Year 2

Myocardial infarction can lead to death and disability with a 5-year death rate for congestive heart failure of 50%. It is estimated that cardiovascular disease is the leading cause of mortality and morbidity and is predicted to be the leading cause of death worldwide by 2020. Currently, heart transplantation is the only successful treatment for end-stage heart failure; however, the ability to provide this treatment is limited by the availability of donor hearts. Therefore, alternative therapies for both acute and chronic myocardial ischemia need to be developed.

Our results demonstrate that human embryonic stem cell (hESC)-derived hemangioblasts can create new blood vessels and improve blood flow in a rodent model of myocardial infarction. We demonstrated that adult stem cells (bone marrow CD34+ cells) can be successfully targeted to injured heart tissue, thus avoiding surgery or invasive catheter based therapies. The antibody technology can be used to target hESC-derived hemangioblasts specifically to injured heart tissue.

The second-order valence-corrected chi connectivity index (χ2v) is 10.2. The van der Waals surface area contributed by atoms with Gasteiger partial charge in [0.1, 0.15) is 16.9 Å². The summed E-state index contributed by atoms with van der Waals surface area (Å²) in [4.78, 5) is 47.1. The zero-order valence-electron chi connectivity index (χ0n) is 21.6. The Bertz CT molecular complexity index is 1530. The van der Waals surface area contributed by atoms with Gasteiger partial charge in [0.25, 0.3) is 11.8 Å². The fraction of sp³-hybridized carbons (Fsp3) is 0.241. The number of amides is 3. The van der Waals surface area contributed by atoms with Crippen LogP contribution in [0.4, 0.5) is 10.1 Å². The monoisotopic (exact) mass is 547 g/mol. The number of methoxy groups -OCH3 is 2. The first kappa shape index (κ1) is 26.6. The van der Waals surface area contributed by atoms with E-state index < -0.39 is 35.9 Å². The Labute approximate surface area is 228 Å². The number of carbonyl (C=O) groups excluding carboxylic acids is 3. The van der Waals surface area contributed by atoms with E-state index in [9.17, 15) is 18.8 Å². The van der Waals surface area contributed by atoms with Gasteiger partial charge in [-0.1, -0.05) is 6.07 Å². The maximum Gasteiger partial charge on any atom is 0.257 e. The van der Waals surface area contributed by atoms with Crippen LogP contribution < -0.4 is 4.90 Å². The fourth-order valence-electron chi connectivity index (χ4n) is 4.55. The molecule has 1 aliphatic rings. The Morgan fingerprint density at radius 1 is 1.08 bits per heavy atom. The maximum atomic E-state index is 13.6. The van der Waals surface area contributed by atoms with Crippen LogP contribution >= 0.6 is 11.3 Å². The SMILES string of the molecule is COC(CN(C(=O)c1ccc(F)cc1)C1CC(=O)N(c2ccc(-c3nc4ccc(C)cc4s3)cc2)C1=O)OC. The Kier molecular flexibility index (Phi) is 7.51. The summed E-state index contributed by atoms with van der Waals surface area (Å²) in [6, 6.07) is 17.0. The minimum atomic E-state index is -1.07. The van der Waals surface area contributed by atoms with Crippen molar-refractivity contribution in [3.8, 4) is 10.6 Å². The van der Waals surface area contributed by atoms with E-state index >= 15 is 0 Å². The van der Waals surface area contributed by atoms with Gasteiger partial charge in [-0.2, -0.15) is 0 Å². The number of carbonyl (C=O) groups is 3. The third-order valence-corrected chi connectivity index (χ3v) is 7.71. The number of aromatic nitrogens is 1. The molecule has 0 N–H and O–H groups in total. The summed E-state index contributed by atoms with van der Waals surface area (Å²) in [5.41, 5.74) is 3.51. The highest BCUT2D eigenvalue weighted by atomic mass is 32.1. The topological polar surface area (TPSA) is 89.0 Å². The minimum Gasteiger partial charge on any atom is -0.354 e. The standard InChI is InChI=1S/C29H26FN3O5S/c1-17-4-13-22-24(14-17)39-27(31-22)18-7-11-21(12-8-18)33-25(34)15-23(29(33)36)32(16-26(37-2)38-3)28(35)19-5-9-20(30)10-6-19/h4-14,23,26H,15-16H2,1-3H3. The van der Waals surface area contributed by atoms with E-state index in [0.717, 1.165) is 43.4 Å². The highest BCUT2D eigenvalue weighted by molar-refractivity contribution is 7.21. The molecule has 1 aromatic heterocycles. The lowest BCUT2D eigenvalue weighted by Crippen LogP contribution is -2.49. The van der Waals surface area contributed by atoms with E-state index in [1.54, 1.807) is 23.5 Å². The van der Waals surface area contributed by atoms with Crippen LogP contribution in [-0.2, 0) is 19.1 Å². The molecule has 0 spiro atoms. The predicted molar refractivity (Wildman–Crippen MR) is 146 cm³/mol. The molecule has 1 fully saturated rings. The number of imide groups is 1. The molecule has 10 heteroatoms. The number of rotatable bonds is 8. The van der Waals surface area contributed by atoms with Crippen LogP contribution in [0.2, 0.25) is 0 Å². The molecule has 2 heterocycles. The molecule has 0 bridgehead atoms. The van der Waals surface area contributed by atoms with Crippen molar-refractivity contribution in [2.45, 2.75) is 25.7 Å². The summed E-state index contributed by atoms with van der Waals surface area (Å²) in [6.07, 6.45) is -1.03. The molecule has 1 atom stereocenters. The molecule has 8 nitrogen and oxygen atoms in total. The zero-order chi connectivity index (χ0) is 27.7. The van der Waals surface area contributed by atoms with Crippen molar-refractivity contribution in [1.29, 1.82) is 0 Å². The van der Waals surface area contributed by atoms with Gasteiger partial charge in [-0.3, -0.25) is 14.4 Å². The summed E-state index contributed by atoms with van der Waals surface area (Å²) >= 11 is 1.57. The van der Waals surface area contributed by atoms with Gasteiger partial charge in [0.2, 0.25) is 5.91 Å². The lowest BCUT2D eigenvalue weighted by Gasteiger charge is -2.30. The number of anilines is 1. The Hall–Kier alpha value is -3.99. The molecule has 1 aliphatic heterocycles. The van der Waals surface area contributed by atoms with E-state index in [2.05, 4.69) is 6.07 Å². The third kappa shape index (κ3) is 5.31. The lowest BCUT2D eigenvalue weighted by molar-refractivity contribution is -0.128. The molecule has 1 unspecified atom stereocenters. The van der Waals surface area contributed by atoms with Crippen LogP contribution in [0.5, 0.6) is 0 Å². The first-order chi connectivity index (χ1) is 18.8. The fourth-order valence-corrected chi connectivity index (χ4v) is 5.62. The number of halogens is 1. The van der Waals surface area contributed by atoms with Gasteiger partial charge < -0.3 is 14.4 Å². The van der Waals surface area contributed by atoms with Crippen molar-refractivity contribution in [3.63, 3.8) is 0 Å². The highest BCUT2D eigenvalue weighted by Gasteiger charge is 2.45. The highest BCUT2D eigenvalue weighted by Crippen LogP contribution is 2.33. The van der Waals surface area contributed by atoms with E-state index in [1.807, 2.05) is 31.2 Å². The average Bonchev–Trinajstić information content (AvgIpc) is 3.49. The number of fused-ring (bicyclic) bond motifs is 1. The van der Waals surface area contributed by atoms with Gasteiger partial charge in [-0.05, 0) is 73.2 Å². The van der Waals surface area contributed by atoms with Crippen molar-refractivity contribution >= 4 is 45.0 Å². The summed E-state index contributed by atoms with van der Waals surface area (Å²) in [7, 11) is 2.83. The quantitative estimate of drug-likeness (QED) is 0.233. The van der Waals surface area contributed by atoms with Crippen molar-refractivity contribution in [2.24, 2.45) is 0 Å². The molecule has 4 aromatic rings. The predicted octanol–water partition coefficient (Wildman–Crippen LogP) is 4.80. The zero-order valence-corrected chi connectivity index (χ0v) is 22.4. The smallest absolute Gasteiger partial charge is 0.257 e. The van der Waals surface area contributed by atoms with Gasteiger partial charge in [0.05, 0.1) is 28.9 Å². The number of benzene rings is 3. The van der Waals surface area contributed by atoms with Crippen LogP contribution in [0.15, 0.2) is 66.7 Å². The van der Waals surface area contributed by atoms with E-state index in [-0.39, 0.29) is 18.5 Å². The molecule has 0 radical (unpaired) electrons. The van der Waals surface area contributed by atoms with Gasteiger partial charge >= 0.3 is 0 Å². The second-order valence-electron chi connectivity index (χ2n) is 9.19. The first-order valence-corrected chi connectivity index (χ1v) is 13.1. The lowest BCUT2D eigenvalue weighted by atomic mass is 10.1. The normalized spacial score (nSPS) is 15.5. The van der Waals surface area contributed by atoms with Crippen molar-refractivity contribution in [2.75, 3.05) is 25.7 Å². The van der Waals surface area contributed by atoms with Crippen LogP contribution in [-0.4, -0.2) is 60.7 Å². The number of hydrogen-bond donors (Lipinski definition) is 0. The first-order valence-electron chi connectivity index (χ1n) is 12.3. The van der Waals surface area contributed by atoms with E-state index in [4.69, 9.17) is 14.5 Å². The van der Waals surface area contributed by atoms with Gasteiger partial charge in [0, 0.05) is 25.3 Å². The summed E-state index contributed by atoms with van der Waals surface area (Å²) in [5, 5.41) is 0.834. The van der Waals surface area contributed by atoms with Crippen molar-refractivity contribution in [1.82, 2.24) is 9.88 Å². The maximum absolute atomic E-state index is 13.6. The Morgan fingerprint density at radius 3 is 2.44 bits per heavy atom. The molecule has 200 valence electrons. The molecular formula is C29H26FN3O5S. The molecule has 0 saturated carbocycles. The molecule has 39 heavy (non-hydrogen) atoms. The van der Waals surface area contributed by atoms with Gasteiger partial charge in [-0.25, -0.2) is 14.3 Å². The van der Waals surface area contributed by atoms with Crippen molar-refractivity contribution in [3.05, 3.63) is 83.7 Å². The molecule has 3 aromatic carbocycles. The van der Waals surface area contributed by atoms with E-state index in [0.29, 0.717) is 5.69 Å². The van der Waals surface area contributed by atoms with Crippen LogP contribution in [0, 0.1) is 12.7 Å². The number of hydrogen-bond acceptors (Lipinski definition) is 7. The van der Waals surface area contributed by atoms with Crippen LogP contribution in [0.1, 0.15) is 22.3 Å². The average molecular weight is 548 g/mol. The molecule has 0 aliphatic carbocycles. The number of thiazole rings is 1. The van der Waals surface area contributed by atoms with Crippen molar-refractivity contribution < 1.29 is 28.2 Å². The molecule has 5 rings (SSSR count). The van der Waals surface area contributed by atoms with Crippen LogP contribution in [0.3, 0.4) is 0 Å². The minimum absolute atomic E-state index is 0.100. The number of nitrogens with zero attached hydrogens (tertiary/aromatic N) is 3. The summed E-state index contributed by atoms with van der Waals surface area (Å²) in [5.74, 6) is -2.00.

Further studies are needed to confirm our initial findings, determine whether the new blood vessel formation lead to an increase in heart function and safety studies. Studies are in progress to improve the efficiency and effectiveness of hESC-derived hemangioblasts to create new blood vessels. Additionally, investigations are underway to determine if immunosuppressive drugs will be necessary to increase survival of the hESC-derived hemangioblast. Our initial finding of hES-derived hemangioblasts inducing new blood vessel formation may eventually lead to the development of an unlimited and reliable cell source for renewing blood vessels and treating myocardial infarction.